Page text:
This was my second reading of "Walking" and, this time, I chose to read it in nature. That really made all the difference. I found myself hating it this last fall when I read it in the confines of my tiny little room. Surrounding myself in nature and allowing myself to annotate in the margins made me feel like Thoreau and I were on our own walk, having a conversation. Just like any long conversation there were moments I began to zone out and think about other things but overall it is a wonderful ...more
Rachel Nicole Wagner
I ABSOLUTELY LOVE THIS PIECE BY THOREAU! Wow, it just really spoke to me. The opening line, "I wish to speak a word for Nature." Wow. It had me captivated from the first line. I really love this message of looking around at the beauty around you and appreciating all of the "real-life," that surrounds us. It pays omage to "stop and smell the roses," I just love it so much!

Jul 30, 2015 rated it did not like it
7 in 7 readathon book #4. A big meh. Starts well, then he goes off on one about civilisation and society. Doesn't really stick to the topic of walking at all. Too bad.
I've never read Walden, although I've picked it up several times and flipped through the pages. It was just too much, too voluminous, too daunting. This book proved to be a gentle introduction to a man I would have liked to have met. I admire his dedication to the natural world. Not needing to travel to some distant location, he appreciated the woods around his own home. He wanted to understand the plants and birds, the weather and ever-changing environment. Kullberg has selected passages that g ...more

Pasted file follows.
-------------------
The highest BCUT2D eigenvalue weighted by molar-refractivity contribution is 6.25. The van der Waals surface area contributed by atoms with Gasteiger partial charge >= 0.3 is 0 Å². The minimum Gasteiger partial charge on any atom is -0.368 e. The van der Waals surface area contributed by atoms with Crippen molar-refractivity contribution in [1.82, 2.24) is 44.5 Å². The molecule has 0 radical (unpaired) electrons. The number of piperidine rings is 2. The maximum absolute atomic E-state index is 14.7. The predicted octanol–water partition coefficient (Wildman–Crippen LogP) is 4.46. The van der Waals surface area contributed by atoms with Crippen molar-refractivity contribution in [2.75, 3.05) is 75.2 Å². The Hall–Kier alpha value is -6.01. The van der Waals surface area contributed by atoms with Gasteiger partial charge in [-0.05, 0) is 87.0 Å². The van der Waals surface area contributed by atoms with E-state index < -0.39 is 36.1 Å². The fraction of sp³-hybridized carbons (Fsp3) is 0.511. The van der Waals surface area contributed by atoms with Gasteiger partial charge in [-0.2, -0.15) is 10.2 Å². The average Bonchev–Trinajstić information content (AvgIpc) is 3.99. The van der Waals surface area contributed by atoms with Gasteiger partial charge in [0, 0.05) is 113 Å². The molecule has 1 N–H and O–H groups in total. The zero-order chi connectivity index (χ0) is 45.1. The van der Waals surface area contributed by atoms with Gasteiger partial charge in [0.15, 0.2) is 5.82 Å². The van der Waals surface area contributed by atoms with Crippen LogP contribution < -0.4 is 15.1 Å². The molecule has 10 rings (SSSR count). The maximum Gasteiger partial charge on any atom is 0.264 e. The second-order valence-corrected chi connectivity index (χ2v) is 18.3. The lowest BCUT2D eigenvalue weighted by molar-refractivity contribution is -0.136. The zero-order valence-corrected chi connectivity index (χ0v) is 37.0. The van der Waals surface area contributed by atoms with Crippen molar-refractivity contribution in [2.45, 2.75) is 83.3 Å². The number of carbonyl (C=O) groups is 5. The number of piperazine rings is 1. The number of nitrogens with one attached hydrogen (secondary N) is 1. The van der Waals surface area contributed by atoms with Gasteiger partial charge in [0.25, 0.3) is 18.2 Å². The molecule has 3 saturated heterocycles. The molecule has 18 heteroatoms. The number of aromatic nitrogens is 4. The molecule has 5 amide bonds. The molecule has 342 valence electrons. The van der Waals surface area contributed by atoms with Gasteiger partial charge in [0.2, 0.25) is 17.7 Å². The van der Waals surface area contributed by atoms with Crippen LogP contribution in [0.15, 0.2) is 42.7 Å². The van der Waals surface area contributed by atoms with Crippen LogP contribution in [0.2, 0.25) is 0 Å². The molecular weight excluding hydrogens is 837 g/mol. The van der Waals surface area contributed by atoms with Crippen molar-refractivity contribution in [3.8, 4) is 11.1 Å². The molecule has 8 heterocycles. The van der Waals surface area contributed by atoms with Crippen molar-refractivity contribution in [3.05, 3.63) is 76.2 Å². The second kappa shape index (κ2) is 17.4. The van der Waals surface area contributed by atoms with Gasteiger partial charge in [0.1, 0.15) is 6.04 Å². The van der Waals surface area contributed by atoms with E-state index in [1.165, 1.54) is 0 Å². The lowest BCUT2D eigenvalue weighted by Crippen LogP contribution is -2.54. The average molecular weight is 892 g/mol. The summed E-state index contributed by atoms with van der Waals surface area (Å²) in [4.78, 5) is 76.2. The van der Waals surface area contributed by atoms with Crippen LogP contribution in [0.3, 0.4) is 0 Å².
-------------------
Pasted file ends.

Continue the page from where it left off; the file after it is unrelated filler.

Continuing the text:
Jan 18, 2016 rated it liked it
Shelves: non-fiction
This was interesting....I'm still thinking about it. Henry David Thoreau put such thought and care into this. He made the time to write about "walking" which was a beloved past time of his. Granted this was back in the mid 1800's where traveling (of any kind) was either a luxury or a necessity, let alone having spare time to do it. When I look at the lives of my ancestors in the mid-west during that time, it was a hard life. After a day in the fields, I think the last thing they wanted was to go ...more
Oh, Thoreau- sometimes I wish a man of this time period could live exclusively by your ideals. I shouldn't generalize, I am sure there are men that do.... I mean me. I wish I could. Anyways, this little gem is a great essay on the topic of walking. The premise is that walking is good for the body, mind and soul. I do not believe many people would refute this, but Thoreau is eloquent and assertive on the subject and I believe makes a great case for this great alternative to anything else one does ...more